CAMBRIDGE, Mass. — Biotech company Moderna said an early analysis has revealed that its COVID-19 vaccine candidate was 94.5% effective in its clinical trial, multiple news outlets are reporting.
In a news release, Moderna said the independent Data Safety Monitoring Board for the Phase 3 study of its vaccine candidate, mRNA-1273, said the trial “has met the statistical criteria pre-specified in the study protocal for efficacy, with a vaccine efficacy of 94.5%.”
Moderna said the study, known as COVE, enrolled more than 30,000 participants. The monitoring board analyzed 95 COVID-19 infections among the participants and found that 90 occurred in those who received a placebo instead of the real vaccine, the AP reported. Additionally, all 11 participants who developed severe cases had received the placebo, according to the news agency.
“This is a pivotal moment in the development of our COVID-19 vaccine candidate,” Moderna CEO Stéphane Bancel said in a statement. “Since early January, we have chased this virus with the intent to protect as many people around the world as possible. All along, we have known that each day matters. This positive interim analysis from our Phase 3 study has given us the first clinical validation that our vaccine can prevent COVID-19 disease, including severe disease.”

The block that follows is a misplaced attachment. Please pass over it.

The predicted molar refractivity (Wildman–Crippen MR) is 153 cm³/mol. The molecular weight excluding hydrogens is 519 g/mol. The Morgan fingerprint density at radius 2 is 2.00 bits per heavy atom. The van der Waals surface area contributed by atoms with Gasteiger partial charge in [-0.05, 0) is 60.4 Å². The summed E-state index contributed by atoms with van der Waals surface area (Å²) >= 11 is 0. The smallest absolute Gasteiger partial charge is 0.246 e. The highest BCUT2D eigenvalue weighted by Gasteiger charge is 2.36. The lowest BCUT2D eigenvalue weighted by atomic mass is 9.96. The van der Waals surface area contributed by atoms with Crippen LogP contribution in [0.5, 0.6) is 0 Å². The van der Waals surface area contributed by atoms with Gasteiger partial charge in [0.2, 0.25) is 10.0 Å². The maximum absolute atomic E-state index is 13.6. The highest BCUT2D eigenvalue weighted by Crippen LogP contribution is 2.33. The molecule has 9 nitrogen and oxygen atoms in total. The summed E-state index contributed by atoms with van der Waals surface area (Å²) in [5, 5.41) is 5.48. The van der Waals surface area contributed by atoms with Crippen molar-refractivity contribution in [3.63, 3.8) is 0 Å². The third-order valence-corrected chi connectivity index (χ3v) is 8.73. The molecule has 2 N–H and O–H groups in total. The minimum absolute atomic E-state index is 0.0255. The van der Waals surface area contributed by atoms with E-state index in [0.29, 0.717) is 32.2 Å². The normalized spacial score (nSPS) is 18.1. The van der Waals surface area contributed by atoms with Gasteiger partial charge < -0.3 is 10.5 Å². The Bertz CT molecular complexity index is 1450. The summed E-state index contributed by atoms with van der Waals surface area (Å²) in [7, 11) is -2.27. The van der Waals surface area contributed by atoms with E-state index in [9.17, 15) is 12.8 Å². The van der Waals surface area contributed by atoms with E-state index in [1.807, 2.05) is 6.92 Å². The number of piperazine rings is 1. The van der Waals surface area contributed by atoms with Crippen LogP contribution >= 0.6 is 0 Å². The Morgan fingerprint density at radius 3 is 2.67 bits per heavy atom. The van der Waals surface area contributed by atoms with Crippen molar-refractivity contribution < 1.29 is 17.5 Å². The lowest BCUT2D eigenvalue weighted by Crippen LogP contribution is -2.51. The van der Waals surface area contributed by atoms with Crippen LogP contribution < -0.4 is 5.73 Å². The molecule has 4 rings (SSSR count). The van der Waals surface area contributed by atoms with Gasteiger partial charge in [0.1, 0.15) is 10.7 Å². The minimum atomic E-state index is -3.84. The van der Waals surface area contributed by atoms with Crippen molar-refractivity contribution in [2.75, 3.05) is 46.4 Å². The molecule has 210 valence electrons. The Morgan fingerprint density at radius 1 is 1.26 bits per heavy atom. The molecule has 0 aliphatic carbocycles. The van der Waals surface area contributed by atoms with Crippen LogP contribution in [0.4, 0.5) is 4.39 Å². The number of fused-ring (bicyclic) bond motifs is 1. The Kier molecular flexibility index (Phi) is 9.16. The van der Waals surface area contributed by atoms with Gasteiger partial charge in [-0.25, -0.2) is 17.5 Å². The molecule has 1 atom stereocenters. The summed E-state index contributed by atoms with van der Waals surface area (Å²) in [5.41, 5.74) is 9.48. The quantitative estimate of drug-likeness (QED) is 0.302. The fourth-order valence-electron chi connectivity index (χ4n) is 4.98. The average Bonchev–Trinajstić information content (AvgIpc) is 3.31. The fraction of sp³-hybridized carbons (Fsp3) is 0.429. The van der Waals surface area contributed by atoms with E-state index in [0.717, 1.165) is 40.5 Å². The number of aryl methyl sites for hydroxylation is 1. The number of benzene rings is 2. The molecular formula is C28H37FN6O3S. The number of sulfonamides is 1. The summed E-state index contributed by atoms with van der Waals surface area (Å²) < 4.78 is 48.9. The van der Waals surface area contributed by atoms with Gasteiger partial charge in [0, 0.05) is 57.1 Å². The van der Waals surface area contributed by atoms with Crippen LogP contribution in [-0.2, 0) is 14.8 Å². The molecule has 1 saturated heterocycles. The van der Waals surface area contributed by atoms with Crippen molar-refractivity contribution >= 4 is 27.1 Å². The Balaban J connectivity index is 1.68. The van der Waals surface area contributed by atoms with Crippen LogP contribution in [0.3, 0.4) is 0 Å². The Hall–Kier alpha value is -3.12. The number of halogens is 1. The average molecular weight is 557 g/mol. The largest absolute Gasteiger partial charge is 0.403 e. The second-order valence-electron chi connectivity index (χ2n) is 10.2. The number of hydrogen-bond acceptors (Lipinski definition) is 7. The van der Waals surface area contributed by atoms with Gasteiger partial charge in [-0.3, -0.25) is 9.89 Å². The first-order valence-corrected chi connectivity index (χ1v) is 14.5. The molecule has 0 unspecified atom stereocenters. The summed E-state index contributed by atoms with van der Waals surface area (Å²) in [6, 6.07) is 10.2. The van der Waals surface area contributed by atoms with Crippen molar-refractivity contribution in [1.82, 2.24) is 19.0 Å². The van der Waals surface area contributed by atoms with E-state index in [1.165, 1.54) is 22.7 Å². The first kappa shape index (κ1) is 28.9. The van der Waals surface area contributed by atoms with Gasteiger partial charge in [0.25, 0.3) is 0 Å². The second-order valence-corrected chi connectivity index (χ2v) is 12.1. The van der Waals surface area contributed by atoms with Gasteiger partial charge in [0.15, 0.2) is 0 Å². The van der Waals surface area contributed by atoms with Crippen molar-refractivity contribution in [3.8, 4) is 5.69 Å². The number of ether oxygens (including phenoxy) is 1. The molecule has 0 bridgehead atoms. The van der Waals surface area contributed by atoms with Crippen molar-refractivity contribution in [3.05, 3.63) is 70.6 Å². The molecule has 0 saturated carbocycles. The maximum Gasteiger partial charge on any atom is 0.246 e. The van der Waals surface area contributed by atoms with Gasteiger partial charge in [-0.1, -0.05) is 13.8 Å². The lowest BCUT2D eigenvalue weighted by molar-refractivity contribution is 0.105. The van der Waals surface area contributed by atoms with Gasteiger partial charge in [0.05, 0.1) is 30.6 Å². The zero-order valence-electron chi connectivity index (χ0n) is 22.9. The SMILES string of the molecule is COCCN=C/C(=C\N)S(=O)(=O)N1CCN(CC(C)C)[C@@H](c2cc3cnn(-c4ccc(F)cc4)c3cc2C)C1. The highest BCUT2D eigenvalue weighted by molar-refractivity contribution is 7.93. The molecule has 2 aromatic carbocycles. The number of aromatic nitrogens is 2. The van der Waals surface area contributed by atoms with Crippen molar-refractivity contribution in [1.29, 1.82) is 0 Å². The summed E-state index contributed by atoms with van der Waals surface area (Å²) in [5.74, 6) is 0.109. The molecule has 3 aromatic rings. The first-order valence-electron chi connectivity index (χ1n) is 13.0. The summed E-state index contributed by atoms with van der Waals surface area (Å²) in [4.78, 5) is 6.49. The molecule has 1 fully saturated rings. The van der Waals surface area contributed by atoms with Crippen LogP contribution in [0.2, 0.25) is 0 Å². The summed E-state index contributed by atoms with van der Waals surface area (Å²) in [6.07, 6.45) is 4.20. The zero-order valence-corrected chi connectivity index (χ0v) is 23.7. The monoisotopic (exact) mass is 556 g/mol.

The news comes just one week after a different drugmaker announced positive early data from the clinical trial of another COVID-19 vaccine candidate. On Nov. 9, Pfizer, which partnered with BioNTech to create its candidate, said its vaccine “was found to be more than 90% effective in preventing COVID-19 in participants without evidence of prior SARS-CoV-2 infection in the first interim efficacy analysis."
An independent Data Monitoring Committee evaluated 94 confirmed coronavirus cases among 43,500 people enrolled in that study, The Associated Press reported at the time. Pfizer has said it would continue the study until researchers record 164 coronavirus cases among participants, according to the news agency.
“As the study continues, the final vaccine efficacy percentage may vary,” Pfizer said in the news release. “The DMC has not reported any serious safety concerns and recommends that the study continue to collect additional safety and efficacy data as planned. The data will be discussed with regulatory authorities worldwide.”
As of 7:30 a.m. ET Monday, more than 54 million coronavirus cases and 1.3 million deaths had been reported worldwide, according to data from Johns Hopkins University. The U.S. has reported more than 11 million cases and 246,000 deaths, the university said.